Feature & Comment
With Yameen’s re-election bid in full swing, PPM appears stronger than ever
Ministers, lawmakers and heads of state-owned companies are out campaigning in the Maldives far-flung atolls and signing up new members in the capital.
Ministers of President Abdulla Yameen’s cabinet, ruling party lawmakers and heads of state-owned enterprises hit Malé’s streets on Saturday outfitted in pink and white t-shirts emblazoned with the words “President Yameen 2018” and armed with clipboards and pens to canvass support for the Progressive Party of the Maldives.
By the end of the day, they had signed up some 11,000 new members.
The PPM, after three years of turmoil and crises that threatened the president’s hold on power, now appears stronger than ever.
Having successfully petitioned the courts to delay January’s local council elections and wresting control of PPM from former President Maumoon Abdul Gayoom when he refused to grant his half-brother the party’s presidential ticket, Yameen’s re-election bid and the party’s campaign for local councils is in full swing. Primaries were held in 64 of the 276 constituencies, and ministers and lawmakers are being dispatched to the Maldives’ far-flung atolls: In January, the housing minister paid a visit to some 13 islands in the northern Haa Dhaal Atoll, and the environment minister toured Alif Dhaal Atoll. In two islands, a group of people staged muted protests, but were quickly dispersed. In Lhaviyani Atoll, lawmakers are planning a volleyball competition titled “President Yameen 2018 Challenge” for March.
In a further show of strength, on January 30, as the opposition struggles to recoup from the jailing of its leaders, some 31 councillors from the opposition parties also signed up to the PPM. Some 700 people from the opposition stronghold submitted membership forms to much fanfare on February 8.
All the while, the state TV has provided live coverage of the ruling party’s events and extolled the president’s development agenda. The party’s supporters maintain a strong social media presence, sharing regular updates of on-going projects and pink-tinted pictures of a smiling and confident Yameen.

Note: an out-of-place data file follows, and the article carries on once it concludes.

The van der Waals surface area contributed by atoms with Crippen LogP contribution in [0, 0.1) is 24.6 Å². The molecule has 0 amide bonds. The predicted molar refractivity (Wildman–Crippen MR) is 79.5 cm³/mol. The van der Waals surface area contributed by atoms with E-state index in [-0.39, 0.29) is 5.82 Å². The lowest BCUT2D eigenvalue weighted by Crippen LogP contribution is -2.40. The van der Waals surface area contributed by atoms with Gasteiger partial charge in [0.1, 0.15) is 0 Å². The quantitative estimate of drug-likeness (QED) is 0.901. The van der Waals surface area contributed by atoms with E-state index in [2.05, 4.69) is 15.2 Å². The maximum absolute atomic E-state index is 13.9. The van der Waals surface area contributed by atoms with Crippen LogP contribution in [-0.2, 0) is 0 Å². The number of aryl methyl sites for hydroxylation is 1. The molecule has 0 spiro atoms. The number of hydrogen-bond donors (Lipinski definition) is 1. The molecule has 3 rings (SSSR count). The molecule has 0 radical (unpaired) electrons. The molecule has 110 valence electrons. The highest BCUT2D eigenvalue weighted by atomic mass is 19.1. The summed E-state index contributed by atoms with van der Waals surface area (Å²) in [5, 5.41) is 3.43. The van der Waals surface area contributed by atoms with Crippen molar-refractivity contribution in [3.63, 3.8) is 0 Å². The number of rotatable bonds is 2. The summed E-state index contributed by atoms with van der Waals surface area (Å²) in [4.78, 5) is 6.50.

On Friday, Yameen inaugurated a new party headquarters he had designed. There, Home Minister Azleen Ahmed declared the PPM to be “the most popular party in the world” while MP Abdul Raheem said the party’s aim is to increase its membership to 150,000, nearly two-thirds of eligible voters, before 2018’s presidential election.
Yameen delivered barbs at Gayoom and the exiled opposition leader, former President Mohamed Nasheed of the Maldivian Democratic Party. Referring to Gayoom’s allegations of violations of the party charter, Yameen said: “No one person can say they founded the party’s charter and they alone have the power to interpret it. Our party’s charter states that its interpretation will be carried out by the council.” And Nasheed was a dictator who had proclaimed himself to be a champion of democracy, he said: “As soon as he assumed power, he slaughtered democracy and paid no thought to what the public’s rights were.”
The PPM will now travel at rocket speed, he declared to applause.
First Lady Fathimath Ibrahim, known as Madam Fathun, is the power behind the throne: She spearheads the membership drive and has launched a door-to-door for her husband’s presidential campaign. Earlier this month, she toured Noonu Atoll, paying visits to government offices, health centres and disabled. She has launched bashi tournaments, a tennis-like sport, across the country, and found jobs for more than 700 individuals with disabilities in state-owned enterprises. While her husband tends to be reclusive, appearing in public only for selected events, the first lady regularly goes out to meet the public.